The Open Meetings Compliance Board issued a decision regarding a body reaching agreement via a series of one-to-one phone calls: those calls did not constitute an actual meeting, and did not violate the Open Meetings Act.
The Maryland Open Meetings Act seeks to provide public access to decisions by public bodies. From the Attorney General’s website:
Maryland’s Open Meetings Act is a statute that requires many State and local public bodies to hold their meetings in public, to give the public adequate notice of those meetings, and to allow the public to inspect meetings minutes. The Act permits public bodies to discuss some topics confidentially. The Act’s goals are to increase the public’s faith in government, ensure the accountability of government to the public, and enhance the public’s ability to participate effectively in our democracy.
The Open Meetings Compliance Board is impaneled to review complaints about the Act, and to determine whether violations have occurred. In July of this year, a Board opinion regarding a series of email and phone communications by the Talbot County Council set many local governing bodies abuzz – did their ruling mean that virtually any set of discussions, even without a quorum present at one time, could still constitute a “meeting” under this law?
See previous Conduit Street coverage: What Counts as a Meeting? You Might Be Surprised…
So, a recently-released opinion from the Compliance Board, dealing with similar subjects (a body, the Council of the Town of Greensboro, that reached agreement on several procedural matters through a series of phone calls conducted by its professional staff) attracted understandable attention from local governments, still seeking clarification on the state guidance for public meetings. From the opinion, formally citable as 13 Official Opinions of the Compliance Board 47 (2019), comes this conclusion, with a quick note about its application and propriety:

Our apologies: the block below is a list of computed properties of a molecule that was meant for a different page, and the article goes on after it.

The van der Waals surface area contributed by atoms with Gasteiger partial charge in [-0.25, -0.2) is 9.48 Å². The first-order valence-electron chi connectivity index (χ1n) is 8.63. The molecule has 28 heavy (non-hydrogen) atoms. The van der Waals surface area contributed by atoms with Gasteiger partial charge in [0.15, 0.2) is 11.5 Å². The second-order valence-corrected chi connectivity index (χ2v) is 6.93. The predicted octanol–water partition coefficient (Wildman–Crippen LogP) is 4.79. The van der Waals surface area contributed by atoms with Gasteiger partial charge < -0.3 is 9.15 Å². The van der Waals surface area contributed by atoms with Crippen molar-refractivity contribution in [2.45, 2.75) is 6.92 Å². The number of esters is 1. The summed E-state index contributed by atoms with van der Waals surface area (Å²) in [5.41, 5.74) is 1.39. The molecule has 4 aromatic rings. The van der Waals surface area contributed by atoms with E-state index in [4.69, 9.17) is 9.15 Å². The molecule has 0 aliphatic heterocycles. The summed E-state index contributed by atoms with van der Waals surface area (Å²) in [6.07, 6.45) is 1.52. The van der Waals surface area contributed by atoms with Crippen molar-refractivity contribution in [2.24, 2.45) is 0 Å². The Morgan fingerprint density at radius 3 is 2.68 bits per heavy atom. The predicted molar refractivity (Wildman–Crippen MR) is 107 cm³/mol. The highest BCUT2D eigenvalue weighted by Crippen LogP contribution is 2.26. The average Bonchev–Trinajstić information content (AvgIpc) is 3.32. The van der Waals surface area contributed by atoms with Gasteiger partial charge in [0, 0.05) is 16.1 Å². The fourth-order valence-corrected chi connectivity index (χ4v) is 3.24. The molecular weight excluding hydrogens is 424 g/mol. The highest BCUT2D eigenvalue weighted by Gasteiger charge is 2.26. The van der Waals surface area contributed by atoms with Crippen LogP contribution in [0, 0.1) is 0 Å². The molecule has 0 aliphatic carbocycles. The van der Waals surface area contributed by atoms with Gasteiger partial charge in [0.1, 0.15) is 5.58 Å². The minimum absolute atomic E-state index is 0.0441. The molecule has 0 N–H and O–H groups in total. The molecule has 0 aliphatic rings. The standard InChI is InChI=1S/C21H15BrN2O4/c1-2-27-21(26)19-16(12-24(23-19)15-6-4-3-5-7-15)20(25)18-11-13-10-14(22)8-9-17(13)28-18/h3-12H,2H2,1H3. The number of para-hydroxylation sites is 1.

Here, the submissions show only that the Town manager sent an email to the members and that they spoke with her, one by one, apparently without any interaction or discussion among themselves about the merits of the draft policy. These facts do not establish that a quorum of the Council ever convened to deliberate on the policy, so we find that the Council did not “meet” and that the Act did not apply. Still, in such cases, we have hardly endorsed this method of conducting public business.
In its final summary, the Board again restates the narrow effect of this ruling, based on these facts and the law behind the body’s creation – and warns against overbroad interpolation from this holding:
On the basis of the facts before us, we find that a quorum of the Council did not convene to address the new policy. We thus conclude that there was no “meeting” to which the Act would have applied, and, therefore, that the Council did not violate the Act. We caution, as we have countless times before, that public bodies should avoid conducting public business by methods that deprive the public of the opportunity to observe the public body doing its work. We have also given advice on the limits of the administrative function exclusion.
County governing bodies, other entities subject to the Open Meetings Act, and their legal advisers across local governments remain engaged in advancing clarity on these matters. A collaborative event in the weeks ahead, involving the Office of the Attorney General, is expected to help advance this objective.